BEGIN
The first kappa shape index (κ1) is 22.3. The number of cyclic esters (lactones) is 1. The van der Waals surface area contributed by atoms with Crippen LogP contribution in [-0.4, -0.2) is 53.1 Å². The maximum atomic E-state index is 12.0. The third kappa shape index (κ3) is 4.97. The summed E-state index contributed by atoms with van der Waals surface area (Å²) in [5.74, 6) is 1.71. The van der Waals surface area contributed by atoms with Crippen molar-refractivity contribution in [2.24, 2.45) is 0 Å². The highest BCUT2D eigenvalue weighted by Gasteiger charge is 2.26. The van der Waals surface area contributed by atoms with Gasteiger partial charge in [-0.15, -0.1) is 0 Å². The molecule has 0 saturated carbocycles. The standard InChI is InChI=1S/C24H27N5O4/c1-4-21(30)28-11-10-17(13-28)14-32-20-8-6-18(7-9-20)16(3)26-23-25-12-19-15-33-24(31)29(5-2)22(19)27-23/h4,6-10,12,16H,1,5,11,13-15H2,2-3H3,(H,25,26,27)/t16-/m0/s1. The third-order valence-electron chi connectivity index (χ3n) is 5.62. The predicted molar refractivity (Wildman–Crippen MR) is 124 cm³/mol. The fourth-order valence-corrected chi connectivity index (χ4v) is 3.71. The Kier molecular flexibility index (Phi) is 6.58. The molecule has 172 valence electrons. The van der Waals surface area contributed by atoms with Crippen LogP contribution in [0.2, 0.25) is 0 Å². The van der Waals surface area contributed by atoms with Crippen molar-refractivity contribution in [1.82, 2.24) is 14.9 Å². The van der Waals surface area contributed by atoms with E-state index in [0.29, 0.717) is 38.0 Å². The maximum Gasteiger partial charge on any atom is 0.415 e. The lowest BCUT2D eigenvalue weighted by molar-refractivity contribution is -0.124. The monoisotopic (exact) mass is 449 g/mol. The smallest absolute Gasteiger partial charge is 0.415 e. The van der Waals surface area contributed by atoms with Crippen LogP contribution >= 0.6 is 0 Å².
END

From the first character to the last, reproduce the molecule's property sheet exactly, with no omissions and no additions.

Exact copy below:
The first kappa shape index (κ1) is 22.3. The number of cyclic esters (lactones) is 1. The van der Waals surface area contributed by atoms with Crippen LogP contribution in [-0.4, -0.2) is 53.1 Å². The maximum atomic E-state index is 12.0. The third kappa shape index (κ3) is 4.97. The summed E-state index contributed by atoms with van der Waals surface area (Å²) in [5.74, 6) is 1.71. The van der Waals surface area contributed by atoms with Crippen molar-refractivity contribution in [2.24, 2.45) is 0 Å². The highest BCUT2D eigenvalue weighted by Gasteiger charge is 2.26. The van der Waals surface area contributed by atoms with Gasteiger partial charge in [-0.15, -0.1) is 0 Å². The molecule has 0 saturated carbocycles. The standard InChI is InChI=1S/C24H27N5O4/c1-4-21(30)28-11-10-17(13-28)14-32-20-8-6-18(7-9-20)16(3)26-23-25-12-19-15-33-24(31)29(5-2)22(19)27-23/h4,6-10,12,16H,1,5,11,13-15H2,2-3H3,(H,25,26,27)/t16-/m0/s1. The third-order valence-electron chi connectivity index (χ3n) is 5.62. The predicted molar refractivity (Wildman–Crippen MR) is 124 cm³/mol. The fourth-order valence-corrected chi connectivity index (χ4v) is 3.71. The Kier molecular flexibility index (Phi) is 6.58. The molecule has 172 valence electrons. The van der Waals surface area contributed by atoms with Crippen LogP contribution in [0.2, 0.25) is 0 Å². The van der Waals surface area contributed by atoms with Crippen molar-refractivity contribution in [1.82, 2.24) is 14.9 Å². The van der Waals surface area contributed by atoms with E-state index in [0.29, 0.717) is 38.0 Å². The maximum Gasteiger partial charge on any atom is 0.415 e. The lowest BCUT2D eigenvalue weighted by molar-refractivity contribution is -0.124. The monoisotopic (exact) mass is 449 g/mol. The smallest absolute Gasteiger partial charge is 0.415 e. The van der Waals surface area contributed by atoms with Crippen LogP contribution >= 0.6 is 0 Å².